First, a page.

Romano, Schebler help end Mets’ domination over Reds


CINCINNATI — What happens when two bad baseball teams show up together on a Tuesday night, when school is back in session, when the weather is sketchy, when they aren’t giving away a bobblehead and football season is about to begin?

Mostly it means more empty than occupied seats. It was Bark in the Park Night at Great American Ball Park and not even many dogs showed up. The announced attendance was 12,946, smallest gathering of the season at GABP.

The only reason to play the game was because each team started a rookie pitcher, both trying to win spots on their team’s rotation next year.

And the Cincinnati Reds were trying to win their first game against the New York Mets since September, 2014. They had lost 14 straight and 19 of the last 21 games played between them.

AS FAR AS THE ROOKIE pitcher match-up, Cincinnati’s Sal Romano won the argument over New York’s Chris Flexen and it enabled the Reds to finally post a win over the Mets, 14-4.

It helped the Reds that the Mets didn’t have Jay Bruce (traded), Curtis Granderson (traded), David Wright (disabled list), Michael Conforto (disabled list) and Yoenis Cespedes (disabled list). And more than half of the Mets starting rotation is absent with injury.

Romano gave up a run in the top of the first and nothing more until the sixth when he gave up two more. He left after six innings and fell an inning short of becoming the first Reds pitcher to last seven or more innings three games in a row this season,

After pitching seven innings (one run) against Atlanta two starts ago and after pitching 7 1/3 (two runs) in his last start, Romano gave up three runs and six hits over six innings to push his record to 4-and-5.

And he is making a stern and sterling statement toward winning a spot in next year’s starting rotation.

ROMANO BELIEVES HE WAS as good in this start as in his previous two and said, “I pitched to a lot of contact and got strikeouts (five) when I needed them. It was an overall good day.”

Even though he is a rookie with limited time in the majors, Romano was aware of the Mets’ domination and said, “I think it was 14 games in a row they’ve beaten us and it was nice to be a part of stopping that.

“I felt I was as sharp in this one as the last two, even though I left some change-ups up in the zone,” he said. “I felt really sharp, had all my pitches working.”

AFTER FALLING BEHIND, 1-0, in the first, Romano was given five runs in the bottom of the first on a run-scoring single by Eugenio Suarez and Scott Schebler’s first career grand slam home run.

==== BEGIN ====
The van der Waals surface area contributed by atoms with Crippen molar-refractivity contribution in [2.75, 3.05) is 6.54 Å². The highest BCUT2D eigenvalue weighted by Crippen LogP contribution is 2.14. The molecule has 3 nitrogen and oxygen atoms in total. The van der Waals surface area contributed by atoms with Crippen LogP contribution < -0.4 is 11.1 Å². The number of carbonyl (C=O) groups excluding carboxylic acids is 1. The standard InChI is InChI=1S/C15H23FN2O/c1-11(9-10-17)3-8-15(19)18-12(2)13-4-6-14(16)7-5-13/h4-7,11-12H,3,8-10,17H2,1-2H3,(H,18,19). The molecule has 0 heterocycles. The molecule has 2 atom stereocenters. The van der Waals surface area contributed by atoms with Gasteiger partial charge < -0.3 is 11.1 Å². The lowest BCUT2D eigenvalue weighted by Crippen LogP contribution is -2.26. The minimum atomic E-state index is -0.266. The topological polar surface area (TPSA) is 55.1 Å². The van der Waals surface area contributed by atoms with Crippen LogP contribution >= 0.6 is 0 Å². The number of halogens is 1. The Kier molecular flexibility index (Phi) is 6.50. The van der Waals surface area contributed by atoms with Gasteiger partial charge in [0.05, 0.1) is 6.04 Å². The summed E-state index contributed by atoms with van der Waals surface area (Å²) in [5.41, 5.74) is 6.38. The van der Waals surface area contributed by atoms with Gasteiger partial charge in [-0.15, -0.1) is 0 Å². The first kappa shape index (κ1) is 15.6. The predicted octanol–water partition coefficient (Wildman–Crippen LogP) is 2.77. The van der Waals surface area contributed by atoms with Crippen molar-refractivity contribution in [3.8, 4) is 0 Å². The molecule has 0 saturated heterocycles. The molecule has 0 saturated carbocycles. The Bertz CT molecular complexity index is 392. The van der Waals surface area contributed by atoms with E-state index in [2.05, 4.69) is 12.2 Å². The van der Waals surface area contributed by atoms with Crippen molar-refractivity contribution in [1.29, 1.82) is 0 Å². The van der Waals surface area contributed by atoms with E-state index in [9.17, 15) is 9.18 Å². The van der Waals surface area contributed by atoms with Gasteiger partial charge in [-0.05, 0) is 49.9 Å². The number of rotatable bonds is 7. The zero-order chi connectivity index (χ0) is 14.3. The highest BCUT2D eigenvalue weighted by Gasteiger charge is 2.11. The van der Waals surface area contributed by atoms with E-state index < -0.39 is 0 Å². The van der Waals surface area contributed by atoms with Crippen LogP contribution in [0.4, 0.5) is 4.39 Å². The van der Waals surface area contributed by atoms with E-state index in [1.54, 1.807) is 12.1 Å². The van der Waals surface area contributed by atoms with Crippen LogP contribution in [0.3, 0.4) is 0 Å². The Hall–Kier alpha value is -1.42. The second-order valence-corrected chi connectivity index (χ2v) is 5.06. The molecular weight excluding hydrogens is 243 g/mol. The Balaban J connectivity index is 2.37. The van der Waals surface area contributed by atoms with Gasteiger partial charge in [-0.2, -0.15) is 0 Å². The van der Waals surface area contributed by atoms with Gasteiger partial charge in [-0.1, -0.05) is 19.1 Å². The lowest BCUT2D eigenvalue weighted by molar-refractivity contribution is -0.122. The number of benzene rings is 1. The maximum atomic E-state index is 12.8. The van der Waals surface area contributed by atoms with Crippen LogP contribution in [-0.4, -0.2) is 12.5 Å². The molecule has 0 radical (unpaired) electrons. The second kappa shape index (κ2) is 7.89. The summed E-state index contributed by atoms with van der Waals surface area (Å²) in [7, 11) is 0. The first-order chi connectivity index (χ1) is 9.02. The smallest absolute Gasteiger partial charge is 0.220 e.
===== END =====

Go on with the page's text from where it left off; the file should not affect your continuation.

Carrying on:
Schebler later singled home a run during a two-run fifth inning to give him five RBI for the night, tying a career high.

While trying to play with a sore shoulder, Schebler went 4 for 52 before ‘fessing up that his shoulder hurt and he was placed on the disabled list.

Since coming off the DL on August 18, Schebler is hitting .387 (12 for 31) with three home runs, three doubles, a triple and 11 RBI.

“This kid has an opportunity to be a real beast,” said Reds manager Bryan Price. “He defends, he runs well, he throws accurately and plays right field extremely well. The power is phenomenal. But the ability to command the strike zone and increase his on-base percentage also is in there.”

ASKED IF HE CONSIDERED it a compliment  that his manager said he could be a baseball beast, Schebler smiled and said, “I think that’s a good word, right? Somebody told me I need to grow a beard because I’m the only guy in the starting lineup without a beard, so. . .huh.”

IT TOOK SCHEBLER SEVERAL moments to think about his last grand slam home run in professional ball before fishing it out of his memory.

“I don’t remember, I honestly don’t,” he said. “Yeah, I hit a walk-off grand slam once in high-A. Those don’t happen very often and they haven’t happened for me. I’m not like Scooter Gennett who hits one every other at bat (three grand slams this year).”

Schebler also realizes now that his shoulder was debilitating enough that he should have had it taken care of rather than try to play through it.

“I guess I didn’t realize how important that shoulder is — it was my non-dominant shoulder,” he said. “I thought I could play through it, gradually get better with the rehab I would do. But my swing is pretty violent and it would undo all the rehab I did.

“It just needed rest and, yeah, the first day after coming off the DL I said, ‘Yeah, there was something seriously wrong.’ And I did it for nearly a month and a half. I learned my lesson on that.”

The Reds turned a 7-3 lead into an 14-3 rout in the bottom of the eighth with seven runs that included a three-run home run by Adam Duvall, his 31st. And the Mets used a position player, catcher Kevin Plawecki, to finish the eighth inning.

Just to spread some fudge on the cake, Reds relief pitcher Alejandro Chacin, pitching the ninth with an 11-run lead, gave up two walks and two singles for a run before ending it on a double play.

In addition to the home runs by Schebler and Duvall, big nights was had by others. Joey Votto, who walked five times Sunday, walked three more times in his first four plate appearances Tuesday (eight walks in nine plate appearances) before he singled in the eighth inning.

Eugenio Suarez had three hits, a walk and scored two runs. Scooter Gennett had two hits, a walk and scored three runs. Zack Cozart had two hits, a walk and scored three runs.

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